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January 18, 2007
CES: oPi! A Karaoke Interface for Your Video MP4 Player - Not So Dopey!
 

By Linda "Brasse" Carlson

I saw a number of interesting hardware advancements at CES that I decided to introduce to you. I know darn well that a great many gamers secretly like to Karaoke. Yes, you do, may as well admit it; I'll not tell!

Once upon a time, Karaoke was a pastime that could only be indulged in at pubs and coffee houses. Some guy would set up a massive machine and you'd sign up with a dozen strangers for the privilege of making a fool of yourself in public. At least everyone was in the same boat, and there was a certain "feel-good" aura about the karaoke experience. Even lousy singers were applauded, and we all had a great time, didn't we?

Still, many of us wanted to stay in the safety and security of our own homes, and no amount of beer could convince many to sing in public. Enter the home karaoke player.

After a somewhat spotty success with tape technology (which could not display text), and hard-coded karaoke drives (which had a static library that you could not add to), the first big revolution in personal karaoke players came about with the widespread adoption of the CD in the mid to late nineties. Several companies began to adapt music and lyrics for Karaoke, and special karaoke players were developed to playback this media.

Now we can, in theory, carry our karaoke players and cd collections around with us, but let's face it, they are still bulky. Heavy. We wouldn't want to pack it on a plane trip, that's for sure. Whatever shall we do? How shall we spread our love of singing and share it with all our far-flung friends?

Click to view full image

Enter doPi.
Kevin Vander Vliet recognized the potential for the next evolution of karaoke with the recent development of video MP4 players. About a year ago, he came up with the design for a very compact interface device that would allow you to connect your video MP4 player to any television, via standard RCA cables. If you can see red, yellow and white, you are technologically advanced enough to operate this simple converter. Although the product was in fact designed for the video iPod MP4 player, any device capable of supporting video MP4 will work.

Only someone as foolish as I would ask, "Why doPi?" So I did, because the word carried connotations most would not want for their brand new enterprise. The answer is simple, as Kevin replied, "Spell it backwards." Duh, now who's dopey?

Once the converter was designed, the next hurdle was that there were no karaoke songs available to play in video MP4 format. No problem for the enterprising Vander Vliet… he set about negotiating with one of the best known karaoke music developers, Sound Choice, to come up with downloadable content. New songs are added every month, and the collection already offers a very respectable 1200 songs. Just like iTunes and other downloadable music sites, they offer 30-second previews, and may be purchased for $1.99 (with streaming lyrics) or $0.99 (without lyrics). You get three free songs to try out when you create a no-obligation account on the site. I found the website to be clean, fast to navigate and easy to search. Unfortunately, not all songs are available for download with lyrics yet, so I'll be waiting to see those. Otherwise I'd be forced to mumble along unintelligibly to the tune.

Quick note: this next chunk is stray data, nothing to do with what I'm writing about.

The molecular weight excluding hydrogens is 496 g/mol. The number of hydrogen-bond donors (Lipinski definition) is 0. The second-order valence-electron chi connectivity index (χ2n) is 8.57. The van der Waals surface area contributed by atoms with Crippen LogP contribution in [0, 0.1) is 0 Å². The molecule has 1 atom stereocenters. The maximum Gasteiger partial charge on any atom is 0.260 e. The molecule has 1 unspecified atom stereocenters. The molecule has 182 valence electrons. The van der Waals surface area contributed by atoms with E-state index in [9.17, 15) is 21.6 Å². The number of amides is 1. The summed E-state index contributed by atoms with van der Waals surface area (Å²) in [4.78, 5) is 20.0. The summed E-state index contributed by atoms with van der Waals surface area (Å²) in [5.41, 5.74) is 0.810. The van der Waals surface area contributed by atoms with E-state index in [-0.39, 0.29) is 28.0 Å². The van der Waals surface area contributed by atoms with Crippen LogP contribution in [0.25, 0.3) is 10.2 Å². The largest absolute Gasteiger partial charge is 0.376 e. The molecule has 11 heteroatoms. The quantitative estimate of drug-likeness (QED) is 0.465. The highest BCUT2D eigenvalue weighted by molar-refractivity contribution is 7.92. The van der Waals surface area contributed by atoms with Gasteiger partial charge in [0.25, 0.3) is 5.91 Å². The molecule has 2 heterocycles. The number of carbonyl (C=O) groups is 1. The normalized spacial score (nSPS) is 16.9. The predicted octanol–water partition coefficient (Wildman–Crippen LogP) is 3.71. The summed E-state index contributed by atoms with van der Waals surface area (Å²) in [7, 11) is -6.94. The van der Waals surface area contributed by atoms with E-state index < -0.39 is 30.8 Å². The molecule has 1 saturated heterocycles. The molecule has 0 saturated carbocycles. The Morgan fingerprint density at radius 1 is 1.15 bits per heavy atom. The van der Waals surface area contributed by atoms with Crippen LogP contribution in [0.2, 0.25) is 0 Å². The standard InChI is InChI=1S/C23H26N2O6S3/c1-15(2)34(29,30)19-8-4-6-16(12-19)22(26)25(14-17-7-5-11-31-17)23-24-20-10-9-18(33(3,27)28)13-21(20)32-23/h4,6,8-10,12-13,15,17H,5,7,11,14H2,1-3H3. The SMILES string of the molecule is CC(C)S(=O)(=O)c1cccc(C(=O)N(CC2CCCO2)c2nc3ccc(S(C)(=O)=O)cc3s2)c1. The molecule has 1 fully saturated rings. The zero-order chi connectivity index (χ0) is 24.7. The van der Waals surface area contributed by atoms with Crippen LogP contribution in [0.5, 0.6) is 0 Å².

The site offers a very helpful instruction page on setting up your iPod's backlight (for viewing lyrics on the player) as well as output (for hooking up to your tv via the doPi interface).

Click to view full image

Now you can download songs to your player, and carry them with you anywhere. If you wish to practice, simply play the karaoke on your portable video MP4 device with headphones on. They lyrics will appear on your screen. Then, pack along the interface and take your entire doPi music collection on your player to your friend's house, down the road or halfway around the world. Once hooked up, play the songs from your video MP4 player; the music and lyrics will be transferred to the television.

While I respectfully declined the offer to sing along at the CES tradeshow (for fear of driving away all of their business), I brought the doPi home. It works flawlessly. Best of all, it will fit in my carryon bag. Three cheers for portability!

Free trivia: the word "karaoke" is a Japanese construct, derived from kara (empty) and oke (from okesutora, orchestra). You're welcome.

As sold, the doPi converter includes one microphone, AC adapter and the cables needed to hook up your player and a tv. As a bonus, your purchase includes 3 free music downloads from the doPikaraoke site, to get you started. The price? An affordable $59.99, direct from http://www.dopikaraoke.com/ (also available through Amazon.com and select retailers) An extra microphone is available for $19.99

Now go forth and SING!

 
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